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‘Hannibal’ Gets Axed as NBC Cancels One of the Best Shows on TV

‘Hannibal’ Gets Axed as NBC Cancels One of the Best Shows on TV:

In Sad-But-Probably-Inevitable News, NBC announced Monday that it has cancelled the acclaim-heavy but ratings-light drama Hannibal. The show will finish its Season 3 run throughout the summer on the network, then end. I know you may not know it, because statistically there’s a good chance you’ve never seen the show, but this is really sad.

Hannibal premiered in 2013 to shrug-worthy ratings that just kept getting worse, likely because of people like me, who thought another rehash of the Hannibal Lecter character wasn’t warranted. I’ve said before that I was wrong about that, and I’ll keep shouting it for as long as this show has a chance at survival.

I dove in midway through the first season, streaming previous episodes on Amazon, and I was hooked 10 minutes in. I know, it sounds on the surface like a show that just reboots a series of successful films, but Hannibal is oh so much more. Creator Bryan Fuller, along with an incredible cast and dynamite team of directors and designers, has created an alternate universe in which Hannibal the Cannibal can play, a lush nightmare of human flesh, beautiful art, and incredible performances that dive deeper than any of the films (even the near-perfect Silence of the Lambs) ever did. The result is one of the best shows (if not the best show) on TV, a daring combination of violence, philosophy, and dark beauty.

Sadly, Hannibal never really caught fire with viewers. This was a show that started in lukewarm mode, ratings-wise, and never even climbed back to that level. In a statement addressing the cancellation, Fuller conceded this, and thanked NBC for sticking with the show this long.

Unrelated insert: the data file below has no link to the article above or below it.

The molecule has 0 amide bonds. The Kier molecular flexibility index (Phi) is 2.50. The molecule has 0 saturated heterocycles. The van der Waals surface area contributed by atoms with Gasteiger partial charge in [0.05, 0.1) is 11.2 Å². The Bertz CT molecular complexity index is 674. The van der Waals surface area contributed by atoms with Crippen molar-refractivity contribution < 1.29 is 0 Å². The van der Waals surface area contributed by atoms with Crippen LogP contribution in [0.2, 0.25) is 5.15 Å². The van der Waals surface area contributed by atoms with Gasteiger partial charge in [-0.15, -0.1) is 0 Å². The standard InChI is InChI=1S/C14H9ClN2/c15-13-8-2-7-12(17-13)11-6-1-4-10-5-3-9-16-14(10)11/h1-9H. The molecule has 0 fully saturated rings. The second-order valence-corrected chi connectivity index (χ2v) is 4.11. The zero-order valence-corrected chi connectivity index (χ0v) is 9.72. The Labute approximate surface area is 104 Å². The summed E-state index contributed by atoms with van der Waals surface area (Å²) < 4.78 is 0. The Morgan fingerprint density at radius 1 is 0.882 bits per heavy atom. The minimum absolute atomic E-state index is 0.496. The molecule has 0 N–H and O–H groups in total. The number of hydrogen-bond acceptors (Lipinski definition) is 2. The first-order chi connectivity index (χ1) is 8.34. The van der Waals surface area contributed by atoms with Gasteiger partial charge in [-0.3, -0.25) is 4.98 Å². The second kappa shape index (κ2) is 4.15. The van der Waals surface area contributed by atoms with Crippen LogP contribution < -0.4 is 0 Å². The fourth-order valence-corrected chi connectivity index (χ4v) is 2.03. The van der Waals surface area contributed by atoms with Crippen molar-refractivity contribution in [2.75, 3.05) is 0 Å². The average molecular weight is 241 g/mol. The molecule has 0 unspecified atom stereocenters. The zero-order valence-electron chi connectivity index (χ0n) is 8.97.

“NBC has allowed us to craft a television series that no other broadcast network would have dared, and kept us on the air for three seasons despite Cancellation Bear Chow ratings and images that would have shredded the eyeballs of lesser Standards & Practices enforcers,” Fuller said. “(Entertainment president) Jen Salke and her team have been fantastic partners and creatively supportive beyond measure. HANNIBAL is finishing his last course at NBC’s table this summer, but a hungry cannibal can always dine again. And personally, I look forward to my next meal with NBC.”

In another statement, NBC gave Fuller and company the highest praise for the work they’ve done on the show.

“We have been tremendously proud of Hannibal over its three seasons,” NBC said in a statement. “Bryan and his team of writers and producers, as well as our incredible actors, have brought a visual palette of storytelling that has been second to none in all of television — broadcast or cable. We thank Gaumont and everyone involved in the show for their tireless efforts that have made ‘Hannibal’ an incredible experience for audiences around the world.”

This was a business decision, a tough one, and one that plenty of TV critics and fans who’ve loved the show for nearly three years wish NBC didn’t have to make, but this is the hard truth of TV. Not enough people were watching Hannibal, despite numerous accolades, and so NBC will hand off that hour of airtime to something else and hope it does better.

So, is this the end of the road for Hannibal? Definitely not. Fuller has said for some time now that he hopes the show could find another home if NBC ever dropped the axe (a concern since Season 1), and producer Martha De Laurentiis said today that they’re already looking at other options. So, it’s not too hard to imagine the series coming back soon on Amazon, Netflix, Hulu, or elsewhere. I hope it does, because — and I’m really not exaggerating — this show was capable of incredible things.

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